This appears at the top right of the main window by default. The first column signifies the status of the translation. A tick indicates that the phrase has been translated and is finished: If it is grey, the translation is obsolete. A yellow tick marks a finished translation which does not pass the automatic validation tests (see Validation). Other finished translations have a green tick. A question mark indicates that the translation has not been done. An exclamation mark indicates that the translation is unfinished and has failed validation. See also Message States. The second column 'Source text' shows the text that must be translated. The third column shows the translation.

The String List is a dockable window. If it has been closed or is hidden it can be made visible by pressing F7.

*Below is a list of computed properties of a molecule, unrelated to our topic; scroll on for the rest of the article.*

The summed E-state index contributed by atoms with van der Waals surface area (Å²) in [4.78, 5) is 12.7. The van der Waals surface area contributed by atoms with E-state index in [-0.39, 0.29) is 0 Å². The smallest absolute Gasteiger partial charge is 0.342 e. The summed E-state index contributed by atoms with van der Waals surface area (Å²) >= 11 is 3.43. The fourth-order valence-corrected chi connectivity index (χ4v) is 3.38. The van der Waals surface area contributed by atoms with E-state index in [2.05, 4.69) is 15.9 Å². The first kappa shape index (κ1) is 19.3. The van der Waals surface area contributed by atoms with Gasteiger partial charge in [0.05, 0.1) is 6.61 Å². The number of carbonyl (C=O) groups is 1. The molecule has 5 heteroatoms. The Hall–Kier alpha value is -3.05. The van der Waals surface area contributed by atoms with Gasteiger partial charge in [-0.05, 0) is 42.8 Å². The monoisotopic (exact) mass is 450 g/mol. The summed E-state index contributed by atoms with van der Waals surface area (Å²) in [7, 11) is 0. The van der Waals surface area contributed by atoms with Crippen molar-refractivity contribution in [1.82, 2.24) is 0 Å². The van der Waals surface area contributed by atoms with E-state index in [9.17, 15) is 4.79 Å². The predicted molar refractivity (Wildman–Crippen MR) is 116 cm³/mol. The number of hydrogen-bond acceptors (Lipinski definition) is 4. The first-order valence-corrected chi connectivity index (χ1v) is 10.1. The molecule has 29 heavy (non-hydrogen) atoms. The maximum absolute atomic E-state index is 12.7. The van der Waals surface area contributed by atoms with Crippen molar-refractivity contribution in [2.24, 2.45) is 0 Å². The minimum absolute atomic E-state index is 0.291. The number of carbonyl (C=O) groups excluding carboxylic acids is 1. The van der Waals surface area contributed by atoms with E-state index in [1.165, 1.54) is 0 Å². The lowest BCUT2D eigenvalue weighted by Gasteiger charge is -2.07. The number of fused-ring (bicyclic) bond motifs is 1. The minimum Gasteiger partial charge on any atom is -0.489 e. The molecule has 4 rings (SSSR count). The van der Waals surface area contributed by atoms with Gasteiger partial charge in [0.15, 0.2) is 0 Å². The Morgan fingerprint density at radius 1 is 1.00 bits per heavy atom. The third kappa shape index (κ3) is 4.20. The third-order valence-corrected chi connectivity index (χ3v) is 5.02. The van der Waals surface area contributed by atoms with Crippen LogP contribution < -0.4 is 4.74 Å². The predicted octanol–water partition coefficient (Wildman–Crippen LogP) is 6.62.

Translation Area

This area appears at the middle right of the main window by default. At the top is the text to translate under the label "Source text", at the bottom the input field or (in the case of plural forms) multiple input fields for editing the translations. The number of fields, as well as their description, depend on the language to translate to. See also Changing the Target Locale.

The programmer can provide additional information about a certain translation. If available, this information will appear right beneath the source text on a light blue background. Furthermore, you can display auxiliary translations: These are translations of the same source text in other languages, and are displayed above the translation input fields. The fields are only visible in case you explicitly loaded an auxiliary translation file, and the file actually contains a translation for the source text (see Auxiliary Translations).

Phrases and Guesses Window